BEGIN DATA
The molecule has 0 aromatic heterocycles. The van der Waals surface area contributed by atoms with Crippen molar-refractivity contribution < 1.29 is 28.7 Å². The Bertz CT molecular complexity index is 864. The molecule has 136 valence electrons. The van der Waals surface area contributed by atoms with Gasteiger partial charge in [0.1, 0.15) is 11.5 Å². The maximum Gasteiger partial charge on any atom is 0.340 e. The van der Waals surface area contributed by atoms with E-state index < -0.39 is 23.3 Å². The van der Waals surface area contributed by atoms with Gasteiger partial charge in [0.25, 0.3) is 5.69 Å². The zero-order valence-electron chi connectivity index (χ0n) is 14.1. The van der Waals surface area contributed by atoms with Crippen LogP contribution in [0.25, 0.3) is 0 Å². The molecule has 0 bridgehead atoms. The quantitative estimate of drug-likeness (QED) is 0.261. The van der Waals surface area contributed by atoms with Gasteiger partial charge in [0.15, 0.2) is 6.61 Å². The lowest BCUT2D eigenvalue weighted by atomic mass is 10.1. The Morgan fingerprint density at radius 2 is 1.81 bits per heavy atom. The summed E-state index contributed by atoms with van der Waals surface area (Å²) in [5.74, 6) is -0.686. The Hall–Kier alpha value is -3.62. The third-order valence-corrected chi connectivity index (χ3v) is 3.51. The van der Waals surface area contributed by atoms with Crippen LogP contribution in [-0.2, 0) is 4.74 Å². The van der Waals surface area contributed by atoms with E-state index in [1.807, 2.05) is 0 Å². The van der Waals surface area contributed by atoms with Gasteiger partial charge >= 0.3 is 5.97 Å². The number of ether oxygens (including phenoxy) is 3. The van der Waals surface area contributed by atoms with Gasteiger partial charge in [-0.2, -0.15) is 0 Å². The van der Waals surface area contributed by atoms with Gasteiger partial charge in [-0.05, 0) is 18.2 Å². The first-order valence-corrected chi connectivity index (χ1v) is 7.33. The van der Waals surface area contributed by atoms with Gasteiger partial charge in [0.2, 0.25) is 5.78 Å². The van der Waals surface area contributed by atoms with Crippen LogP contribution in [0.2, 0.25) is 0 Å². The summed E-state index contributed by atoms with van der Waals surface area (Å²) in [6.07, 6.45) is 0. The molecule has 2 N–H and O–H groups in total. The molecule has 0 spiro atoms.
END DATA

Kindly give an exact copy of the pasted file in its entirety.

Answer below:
The molecule has 0 aromatic heterocycles. The van der Waals surface area contributed by atoms with Crippen molar-refractivity contribution < 1.29 is 28.7 Å². The Bertz CT molecular complexity index is 864. The molecule has 136 valence electrons. The van der Waals surface area contributed by atoms with Gasteiger partial charge in [0.1, 0.15) is 11.5 Å². The maximum Gasteiger partial charge on any atom is 0.340 e. The van der Waals surface area contributed by atoms with E-state index < -0.39 is 23.3 Å². The van der Waals surface area contributed by atoms with Gasteiger partial charge in [0.25, 0.3) is 5.69 Å². The zero-order valence-electron chi connectivity index (χ0n) is 14.1. The van der Waals surface area contributed by atoms with Crippen LogP contribution in [0.25, 0.3) is 0 Å². The molecule has 0 bridgehead atoms. The quantitative estimate of drug-likeness (QED) is 0.261. The van der Waals surface area contributed by atoms with Gasteiger partial charge in [0.15, 0.2) is 6.61 Å². The lowest BCUT2D eigenvalue weighted by atomic mass is 10.1. The Morgan fingerprint density at radius 2 is 1.81 bits per heavy atom. The summed E-state index contributed by atoms with van der Waals surface area (Å²) in [5.74, 6) is -0.686. The Hall–Kier alpha value is -3.62. The third-order valence-corrected chi connectivity index (χ3v) is 3.51. The van der Waals surface area contributed by atoms with Crippen LogP contribution in [-0.2, 0) is 4.74 Å². The van der Waals surface area contributed by atoms with E-state index in [1.807, 2.05) is 0 Å². The van der Waals surface area contributed by atoms with Gasteiger partial charge >= 0.3 is 5.97 Å². The number of ether oxygens (including phenoxy) is 3. The van der Waals surface area contributed by atoms with Gasteiger partial charge in [-0.2, -0.15) is 0 Å². The van der Waals surface area contributed by atoms with Gasteiger partial charge in [-0.05, 0) is 18.2 Å². The first-order valence-corrected chi connectivity index (χ1v) is 7.33. The van der Waals surface area contributed by atoms with Gasteiger partial charge in [0.2, 0.25) is 5.78 Å². The van der Waals surface area contributed by atoms with Crippen LogP contribution in [0.2, 0.25) is 0 Å². The summed E-state index contributed by atoms with van der Waals surface area (Å²) in [6.07, 6.45) is 0. The molecule has 2 N–H and O–H groups in total. The molecule has 0 spiro atoms.